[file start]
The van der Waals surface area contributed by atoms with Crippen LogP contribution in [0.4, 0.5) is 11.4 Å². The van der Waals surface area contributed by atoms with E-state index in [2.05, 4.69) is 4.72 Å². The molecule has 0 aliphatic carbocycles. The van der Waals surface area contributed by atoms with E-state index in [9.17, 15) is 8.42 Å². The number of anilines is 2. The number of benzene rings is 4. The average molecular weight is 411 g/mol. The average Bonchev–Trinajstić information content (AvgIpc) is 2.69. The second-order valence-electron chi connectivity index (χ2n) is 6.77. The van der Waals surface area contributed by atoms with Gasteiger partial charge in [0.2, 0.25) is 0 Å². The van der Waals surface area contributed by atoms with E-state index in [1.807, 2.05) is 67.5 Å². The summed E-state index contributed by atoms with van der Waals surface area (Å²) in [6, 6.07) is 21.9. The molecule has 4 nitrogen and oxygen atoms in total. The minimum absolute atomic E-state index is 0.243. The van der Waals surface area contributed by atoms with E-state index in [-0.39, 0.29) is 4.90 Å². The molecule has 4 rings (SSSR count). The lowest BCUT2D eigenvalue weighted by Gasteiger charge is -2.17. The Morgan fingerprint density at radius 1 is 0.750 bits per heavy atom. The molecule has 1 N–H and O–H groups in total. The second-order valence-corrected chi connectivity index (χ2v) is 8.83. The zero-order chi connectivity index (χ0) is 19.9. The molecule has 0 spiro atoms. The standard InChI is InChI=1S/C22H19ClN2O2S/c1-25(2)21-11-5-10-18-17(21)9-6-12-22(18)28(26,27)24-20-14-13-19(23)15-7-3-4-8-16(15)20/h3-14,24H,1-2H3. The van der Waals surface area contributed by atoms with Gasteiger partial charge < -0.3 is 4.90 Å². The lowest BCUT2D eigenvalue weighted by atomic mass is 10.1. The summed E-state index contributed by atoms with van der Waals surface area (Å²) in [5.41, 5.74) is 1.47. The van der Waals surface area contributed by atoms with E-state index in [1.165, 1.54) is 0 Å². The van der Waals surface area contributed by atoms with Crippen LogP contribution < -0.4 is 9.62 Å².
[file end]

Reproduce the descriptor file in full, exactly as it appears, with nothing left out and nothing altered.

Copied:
The van der Waals surface area contributed by atoms with Crippen LogP contribution in [0.4, 0.5) is 11.4 Å². The van der Waals surface area contributed by atoms with E-state index in [2.05, 4.69) is 4.72 Å². The molecule has 0 aliphatic carbocycles. The van der Waals surface area contributed by atoms with E-state index in [9.17, 15) is 8.42 Å². The number of anilines is 2. The number of benzene rings is 4. The average molecular weight is 411 g/mol. The average Bonchev–Trinajstić information content (AvgIpc) is 2.69. The second-order valence-electron chi connectivity index (χ2n) is 6.77. The van der Waals surface area contributed by atoms with Gasteiger partial charge in [0.2, 0.25) is 0 Å². The van der Waals surface area contributed by atoms with E-state index in [1.807, 2.05) is 67.5 Å². The summed E-state index contributed by atoms with van der Waals surface area (Å²) in [6, 6.07) is 21.9. The molecule has 4 nitrogen and oxygen atoms in total. The minimum absolute atomic E-state index is 0.243. The van der Waals surface area contributed by atoms with E-state index in [-0.39, 0.29) is 4.90 Å². The molecule has 4 rings (SSSR count). The lowest BCUT2D eigenvalue weighted by Gasteiger charge is -2.17. The Morgan fingerprint density at radius 1 is 0.750 bits per heavy atom. The molecule has 1 N–H and O–H groups in total. The second-order valence-corrected chi connectivity index (χ2v) is 8.83. The zero-order chi connectivity index (χ0) is 19.9. The molecule has 0 spiro atoms. The standard InChI is InChI=1S/C22H19ClN2O2S/c1-25(2)21-11-5-10-18-17(21)9-6-12-22(18)28(26,27)24-20-14-13-19(23)15-7-3-4-8-16(15)20/h3-14,24H,1-2H3. The van der Waals surface area contributed by atoms with Gasteiger partial charge < -0.3 is 4.90 Å². The lowest BCUT2D eigenvalue weighted by atomic mass is 10.1. The summed E-state index contributed by atoms with van der Waals surface area (Å²) in [5.41, 5.74) is 1.47. The van der Waals surface area contributed by atoms with E-state index in [1.165, 1.54) is 0 Å². The van der Waals surface area contributed by atoms with Crippen LogP contribution < -0.4 is 9.62 Å².